XENIA — According to the Greene County Career Center’s website, cybersecurity is a career field that integrates into the lives of all people. Smartphones, home security systems, corporate intellectual properties, and industrial processes are some examples of areas where security is vital.
Because of the growing importance of cybersecurity, GCCC launched a new program providing education and certification in that field. In the program, students will be able to thoroughly examine the hardware, software, and programming skills that are needed to be successful in the field once they exit GCCC. If the students choose to go on to a college program, they will have some knowledge to begin with.
“The main focus is learning the fundamentals of cybersecurity,” GCCC teacher Jacob Nelson said. “Keeping companies safe from outside attacks is really important.”
No prerequisites are required to enter GCCC’s cybersecurity program. Starting during the first quarter of the junior year, students take “computer concepts.” They move on to “intro to computer networking” and then “intro to cybersecurity.”
“Cybersecurity looked interesting because it was new for the career center,” said junior Abe Boden, an Ohio Virtual Academy student. “The program will open up more options for schools after graduation and the job market. My plans are to enter the C.I.A. and then the N.S.A.”
GCCC’s cybersecurity program covers topics such as protecting files on computer networks, protecting personal files, and protecting cell phone files.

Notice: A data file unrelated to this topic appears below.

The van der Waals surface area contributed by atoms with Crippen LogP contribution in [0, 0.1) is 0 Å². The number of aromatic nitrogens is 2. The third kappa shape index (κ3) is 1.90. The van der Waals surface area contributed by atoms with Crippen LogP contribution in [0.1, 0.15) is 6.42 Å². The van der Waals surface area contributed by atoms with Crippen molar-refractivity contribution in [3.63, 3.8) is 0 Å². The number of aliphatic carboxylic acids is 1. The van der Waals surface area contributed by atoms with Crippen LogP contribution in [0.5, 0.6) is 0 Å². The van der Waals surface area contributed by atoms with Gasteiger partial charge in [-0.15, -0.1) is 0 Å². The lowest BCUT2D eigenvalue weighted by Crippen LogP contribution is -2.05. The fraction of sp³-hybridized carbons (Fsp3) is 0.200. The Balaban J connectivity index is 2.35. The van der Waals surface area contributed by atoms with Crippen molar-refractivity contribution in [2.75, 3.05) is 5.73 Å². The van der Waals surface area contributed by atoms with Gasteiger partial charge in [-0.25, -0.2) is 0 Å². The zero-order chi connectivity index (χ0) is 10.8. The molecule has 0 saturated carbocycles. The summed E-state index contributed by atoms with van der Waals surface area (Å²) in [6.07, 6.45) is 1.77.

“During senior year, students must take security plus,” Nelson said. “Security plus provides students with cybersecurity certification that is needed before graduation.
During the summer, a lot of GCCC’s students try to find internships. In the latter part of senior year, students are able to participate in job placement.
“Therefore, students have jobs before they graduate,” Nelson said. “Certification is important. Eventually, students can get high paying jobs while possibly doing college on the side.”
GCCC’s cybersecurity program can lead to some entry-level career opportunities for students.
“If students have security plus certification, positions such as computer technician and IT security technician can be obtained after graduation,” Nelson said.
That’s what got the attention of Xenia High School junior Nancy Palmer.
“The program interested me because I like working with computers,” she said.. “The career center really hyped up the program and I was impressed with the job-shadowing we did and the tour of Sinclair during the application period. This class will open up many high-paying jobs for me, especially if I go on to college. It might even allow me to land a job where I can work from home. My plans are to get an associate’s degree from Sinclair or Clark State then find a job in the information technology field.”
Reach Darryl McGee at 937-502-4534